When I got to Florida it did not take long to find a job. A local environmental consulting company, Biological Research Associates hired me to work on projects that needed wetland delineations and listed wildlife surveys. Most of the time, these jobs were required because the land was slated for development. Our job was to assist the client through the permitting process to be able to move forward with their development plans. While I am not anti-development in the least since I own a business that serves the building industry, Kemp 3D (more on this later), I wanted to work more in the conservation end of the field. I believe a balance can be achieved between development and conservation and it is up to all of us to find and maintain that balance!
In 2004 I landed what I thought would be my dream job as a wildlife biologist for the Florida Fish and Wildlife Conservation Commission (FWC). My job was to work with a brand-new team assembled to write the state’s first Comprehensive Wildlife Conservation Strategy – a monumental task that came with it a new federal grant program, State Wildlife Grants.
Our first plan consisted of all the threats we could identify to the conservation of 45 habitat types and 974 species of greatest conservation need, and the actions we could take to abate those threats. We covered freshwater, terrestrial and marine habitats and our species list was diverse – from sponges and corals to bald eagles and black bears!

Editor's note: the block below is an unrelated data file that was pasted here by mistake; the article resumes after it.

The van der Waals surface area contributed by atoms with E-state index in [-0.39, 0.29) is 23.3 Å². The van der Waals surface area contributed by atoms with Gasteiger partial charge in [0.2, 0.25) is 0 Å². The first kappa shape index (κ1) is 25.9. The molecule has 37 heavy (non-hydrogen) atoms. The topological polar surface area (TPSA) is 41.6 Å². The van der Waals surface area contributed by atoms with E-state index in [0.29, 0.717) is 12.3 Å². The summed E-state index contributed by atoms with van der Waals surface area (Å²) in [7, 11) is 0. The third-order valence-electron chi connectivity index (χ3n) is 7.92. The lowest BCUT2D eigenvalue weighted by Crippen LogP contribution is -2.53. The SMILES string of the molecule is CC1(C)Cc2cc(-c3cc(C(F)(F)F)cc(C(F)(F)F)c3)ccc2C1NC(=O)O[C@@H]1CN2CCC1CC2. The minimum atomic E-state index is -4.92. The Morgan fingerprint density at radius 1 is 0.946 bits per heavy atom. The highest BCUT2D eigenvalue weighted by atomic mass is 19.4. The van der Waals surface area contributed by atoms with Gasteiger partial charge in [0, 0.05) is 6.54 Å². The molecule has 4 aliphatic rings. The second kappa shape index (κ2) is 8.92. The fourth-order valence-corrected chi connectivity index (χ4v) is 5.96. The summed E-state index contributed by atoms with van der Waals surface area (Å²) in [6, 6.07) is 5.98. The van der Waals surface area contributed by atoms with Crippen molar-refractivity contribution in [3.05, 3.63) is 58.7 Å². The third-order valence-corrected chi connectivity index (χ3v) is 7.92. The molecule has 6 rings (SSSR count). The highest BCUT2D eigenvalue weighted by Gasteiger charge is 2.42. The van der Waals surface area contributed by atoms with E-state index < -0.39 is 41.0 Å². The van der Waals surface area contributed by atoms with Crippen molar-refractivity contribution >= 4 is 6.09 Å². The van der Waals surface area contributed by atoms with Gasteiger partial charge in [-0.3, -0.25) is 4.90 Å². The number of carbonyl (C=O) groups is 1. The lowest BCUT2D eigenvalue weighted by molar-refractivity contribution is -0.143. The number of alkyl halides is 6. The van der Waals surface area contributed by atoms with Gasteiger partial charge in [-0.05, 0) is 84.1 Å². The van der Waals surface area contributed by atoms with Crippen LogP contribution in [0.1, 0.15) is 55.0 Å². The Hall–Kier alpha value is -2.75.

In 2005, while I was still working full time for FWC, my wife Barbara and I launched Kemp Design Services, a full-service graphic design and web marketing company.
Barb would go full time with the company a year later, while I pursued my career with FWC and worked for the business after hours.
Owning a business while working full time created great conflict in me that lasted many years. On one hand, all I ever wanted to be was a wildlife biologist. And I had succeeded. Many of the people who go to college to major in Wildlife never make it into the field. It takes a lot of hard work and is highly competitive. But at the same time, working for a government agency has many draw backs. I am a very independent person and often found myself at odds with some of the politically motivated decisions made by the leadership of the agency.
As my career progressed, I found myself more and more complaining the agency did a very poor job at communicating to the public what we did, why fish and wildlife conservation is important, and why the public should engage. Be careful what you say, because I found myself with a new job – the Communications and Partnerships Coordinator for the program for which I worked. A year and a half later, it all came to a head. Stay tuned for the rest of the story!
Thanks for taking the time to get to know me and my story and thanks for visiting Kemp Outside. To read the first part of my story, click here! Kemp Outside exists to help moms and dads take their kids camping, fishing, hiking, learn about nature and develop a conservation ethic. We are your inside source for all things outside!